Genes that make bacteria make up their minds

Mar 30, 2009

Bacteria are single cell organisms with no nervous system or brain. So how do individual bacterial cells living as part of a complex community called a biofilm "decide" between different physiological processes (such as movement or producing the "glue" that forms the biofilm)?

In the prestigious 2009 Fleming lecture, given at the Society for General Microbiology's meeting in Harrogate, (Monday 30 March) Dr Nicola Stanley-Wall from the University of Dundee explained that it is important to understand how biofilms form as they are often the basis of chronic infections and also of bioremediation processes. More detailed information on how develop into biofilms will allow scientists to work on alternative strategies to treat biofilm related infections and may improve technologies for waste water treatment plants or microbial fuel cells.

Using a soil bacterium called Bacillus subtilis, Dr Stanley-Wall has investigated the genes and proteins required for biofilms to develop. She has shown that a protein called DegU helps the individual bacteria to "decide" whether to form a biofilm or not.

"Presumably the bacteria need to achieve the best outcome in response to changes in environmental conditions. DegU protein enables the bacteria to switch between swarming movement and the production of biofilm materials to suit the particular circumstances" said Dr Stanley-Wall.

Source: Society for General Microbiology

Explore further: For cells, internal stress leads to unique shapes

add to favorites email to friend print save as pdf

Related Stories

No hiding place for infecting bacteria

Mar 16, 2009

Scientists in Colorado have discovered a new approach to prevent bacterial infections from taking hold. Writing in the Journal of Medical Microbiology, Dr Quinn Parks and colleagues describe how they used enzymes against produc ...

Small molecule triggers bacterial community

Dec 22, 2008

While bacterial cells tend to be rather solitary individuals, they are also known to form intricately structured communities called biofilms. But until now, no one has known the mechanisms that cause isolated bacteria to ...

Biofilms use chemical weapons

Jul 23, 2008

Bacteria rarely come as loners; more often they grow in crowds and squat on surfaces where they form a community together. These so-called biofilms develop on any surface that bacteria can attach themselves ...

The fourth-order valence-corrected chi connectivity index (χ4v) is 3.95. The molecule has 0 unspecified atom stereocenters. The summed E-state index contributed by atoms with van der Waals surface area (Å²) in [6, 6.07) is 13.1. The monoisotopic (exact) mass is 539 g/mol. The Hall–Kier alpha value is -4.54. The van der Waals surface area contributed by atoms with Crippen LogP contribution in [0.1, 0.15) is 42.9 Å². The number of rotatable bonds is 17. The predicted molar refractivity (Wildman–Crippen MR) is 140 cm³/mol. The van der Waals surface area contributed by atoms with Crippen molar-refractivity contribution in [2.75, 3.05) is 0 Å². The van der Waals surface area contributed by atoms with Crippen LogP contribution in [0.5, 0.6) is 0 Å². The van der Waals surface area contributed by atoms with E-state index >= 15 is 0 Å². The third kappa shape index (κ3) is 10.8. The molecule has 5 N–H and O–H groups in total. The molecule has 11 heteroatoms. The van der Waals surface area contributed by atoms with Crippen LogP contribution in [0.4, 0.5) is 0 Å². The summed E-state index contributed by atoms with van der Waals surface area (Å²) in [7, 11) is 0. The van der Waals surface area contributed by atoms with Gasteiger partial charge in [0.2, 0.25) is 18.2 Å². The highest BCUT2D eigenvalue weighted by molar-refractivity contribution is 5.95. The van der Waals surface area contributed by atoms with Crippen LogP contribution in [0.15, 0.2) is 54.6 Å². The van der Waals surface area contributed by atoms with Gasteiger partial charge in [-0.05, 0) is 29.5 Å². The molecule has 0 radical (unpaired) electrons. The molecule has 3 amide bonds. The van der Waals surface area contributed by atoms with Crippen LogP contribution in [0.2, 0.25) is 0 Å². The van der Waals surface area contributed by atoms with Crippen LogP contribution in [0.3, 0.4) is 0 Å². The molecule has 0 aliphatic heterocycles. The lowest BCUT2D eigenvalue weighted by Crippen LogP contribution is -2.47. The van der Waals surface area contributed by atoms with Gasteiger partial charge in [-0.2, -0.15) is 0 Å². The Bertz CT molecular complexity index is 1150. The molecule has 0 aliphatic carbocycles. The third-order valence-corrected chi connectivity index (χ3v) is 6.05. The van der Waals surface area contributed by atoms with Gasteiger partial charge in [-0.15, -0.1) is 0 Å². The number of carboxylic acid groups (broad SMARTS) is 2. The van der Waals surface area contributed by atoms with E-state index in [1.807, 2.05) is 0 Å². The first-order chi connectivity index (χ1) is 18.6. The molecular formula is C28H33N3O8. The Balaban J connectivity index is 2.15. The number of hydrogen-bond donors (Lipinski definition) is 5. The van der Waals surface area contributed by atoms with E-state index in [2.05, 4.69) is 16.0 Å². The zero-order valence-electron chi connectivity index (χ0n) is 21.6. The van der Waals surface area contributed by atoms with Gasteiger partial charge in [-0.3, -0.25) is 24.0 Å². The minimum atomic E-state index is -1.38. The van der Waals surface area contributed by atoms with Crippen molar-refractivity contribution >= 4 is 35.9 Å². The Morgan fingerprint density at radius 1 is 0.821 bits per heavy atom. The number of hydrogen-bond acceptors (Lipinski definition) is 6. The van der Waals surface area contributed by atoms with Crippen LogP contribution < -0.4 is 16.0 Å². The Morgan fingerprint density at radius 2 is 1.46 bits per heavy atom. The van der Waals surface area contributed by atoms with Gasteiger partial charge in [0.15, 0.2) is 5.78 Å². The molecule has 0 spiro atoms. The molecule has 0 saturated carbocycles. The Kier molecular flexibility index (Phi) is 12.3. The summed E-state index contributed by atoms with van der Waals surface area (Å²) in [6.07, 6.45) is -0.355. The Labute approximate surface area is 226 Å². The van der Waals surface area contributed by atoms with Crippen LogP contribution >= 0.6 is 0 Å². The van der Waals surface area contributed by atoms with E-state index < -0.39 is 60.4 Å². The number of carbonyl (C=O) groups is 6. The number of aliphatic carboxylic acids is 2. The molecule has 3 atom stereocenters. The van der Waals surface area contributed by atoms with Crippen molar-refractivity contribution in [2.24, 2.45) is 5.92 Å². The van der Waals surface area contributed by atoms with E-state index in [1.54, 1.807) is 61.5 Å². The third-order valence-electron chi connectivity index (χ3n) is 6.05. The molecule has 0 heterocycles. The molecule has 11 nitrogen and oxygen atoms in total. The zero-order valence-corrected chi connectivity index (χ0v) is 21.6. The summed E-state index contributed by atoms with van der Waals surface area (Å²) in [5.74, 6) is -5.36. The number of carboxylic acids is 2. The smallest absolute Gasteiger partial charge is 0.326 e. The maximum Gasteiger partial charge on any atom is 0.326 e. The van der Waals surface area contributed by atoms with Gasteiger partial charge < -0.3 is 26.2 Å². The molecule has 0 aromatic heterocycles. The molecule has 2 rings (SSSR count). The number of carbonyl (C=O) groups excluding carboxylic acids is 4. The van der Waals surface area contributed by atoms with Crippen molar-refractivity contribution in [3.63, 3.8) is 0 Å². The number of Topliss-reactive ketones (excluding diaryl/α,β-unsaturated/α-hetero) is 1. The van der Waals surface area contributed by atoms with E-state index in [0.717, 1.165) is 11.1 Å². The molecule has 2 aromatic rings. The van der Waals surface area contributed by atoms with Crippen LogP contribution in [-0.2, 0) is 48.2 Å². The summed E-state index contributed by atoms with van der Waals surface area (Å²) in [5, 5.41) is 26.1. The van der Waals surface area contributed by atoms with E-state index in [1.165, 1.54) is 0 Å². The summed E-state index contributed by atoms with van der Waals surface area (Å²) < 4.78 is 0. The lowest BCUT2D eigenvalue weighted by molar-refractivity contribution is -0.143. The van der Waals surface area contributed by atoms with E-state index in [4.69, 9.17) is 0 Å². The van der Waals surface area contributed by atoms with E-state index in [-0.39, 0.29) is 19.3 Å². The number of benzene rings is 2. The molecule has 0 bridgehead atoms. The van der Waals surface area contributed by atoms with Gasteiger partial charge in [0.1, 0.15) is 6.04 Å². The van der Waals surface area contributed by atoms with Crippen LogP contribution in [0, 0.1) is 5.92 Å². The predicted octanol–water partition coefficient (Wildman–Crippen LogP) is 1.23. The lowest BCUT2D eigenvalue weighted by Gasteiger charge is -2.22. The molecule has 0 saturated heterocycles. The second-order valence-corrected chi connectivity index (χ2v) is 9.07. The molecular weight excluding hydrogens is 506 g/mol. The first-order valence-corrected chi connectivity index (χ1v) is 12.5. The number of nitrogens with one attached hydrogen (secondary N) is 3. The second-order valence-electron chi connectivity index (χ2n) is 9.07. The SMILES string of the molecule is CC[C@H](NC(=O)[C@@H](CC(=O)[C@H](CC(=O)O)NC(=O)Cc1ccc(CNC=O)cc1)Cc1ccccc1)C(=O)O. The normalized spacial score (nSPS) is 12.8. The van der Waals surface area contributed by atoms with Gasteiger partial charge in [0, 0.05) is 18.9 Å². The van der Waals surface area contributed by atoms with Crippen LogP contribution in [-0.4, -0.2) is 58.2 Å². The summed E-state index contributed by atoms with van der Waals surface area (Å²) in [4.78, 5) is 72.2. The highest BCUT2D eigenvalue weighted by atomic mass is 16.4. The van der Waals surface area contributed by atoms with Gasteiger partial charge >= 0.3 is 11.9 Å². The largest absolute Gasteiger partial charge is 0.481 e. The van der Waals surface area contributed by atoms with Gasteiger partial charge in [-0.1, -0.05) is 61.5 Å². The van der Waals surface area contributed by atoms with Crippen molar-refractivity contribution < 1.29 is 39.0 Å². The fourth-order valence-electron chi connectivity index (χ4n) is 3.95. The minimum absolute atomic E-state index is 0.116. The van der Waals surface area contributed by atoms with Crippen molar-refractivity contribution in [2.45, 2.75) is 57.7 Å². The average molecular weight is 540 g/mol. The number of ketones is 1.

Bacterial slime helps cause serious disease

May 05, 2008

Leptospirosis is a serious but neglected emerging disease that infects humans through contaminated water. Now research published in the May issue of the journal Microbiology shows for the first time how bacteria that cause ...

Recommended for you

For cells, internal stress leads to unique shapes

8 hours ago

From far away, the top of a leaf looks like one seamless surface; however, up close, that smooth exterior is actually made up of a patchwork of cells in a variety of shapes and sizes. Interested in how these ...

Adventurous bacteria

9 hours ago

To reproduce or to conquer the world? Surprisingly, bacteria also face this problem. Theoretical biophysicists at Ludwig-Maximilians-Universitaet (LMU) in Munich have now shown how these organisms should ...

Revealing camouflaged bacteria

12 hours ago

A research team at the Biozentrum of the University of Basel has discovered an protein family that plays a central role in the fight against the bacterial pathogen Salmonella within the cells. The so cal ...

User comments : 0

More news stories

Revealing camouflaged bacteria

A research team at the Biozentrum of the University of Basel has discovered an protein family that plays a central role in the fight against the bacterial pathogen Salmonella within the cells. The so cal ...

Chimpanzees prefer firm, stable beds

Chimpanzees may select a certain type of wood, Ugandan Ironwood, over other options for its firm, stable, and resilient properties to make their bed, according to a study published April 16, 2014 in the open-access ...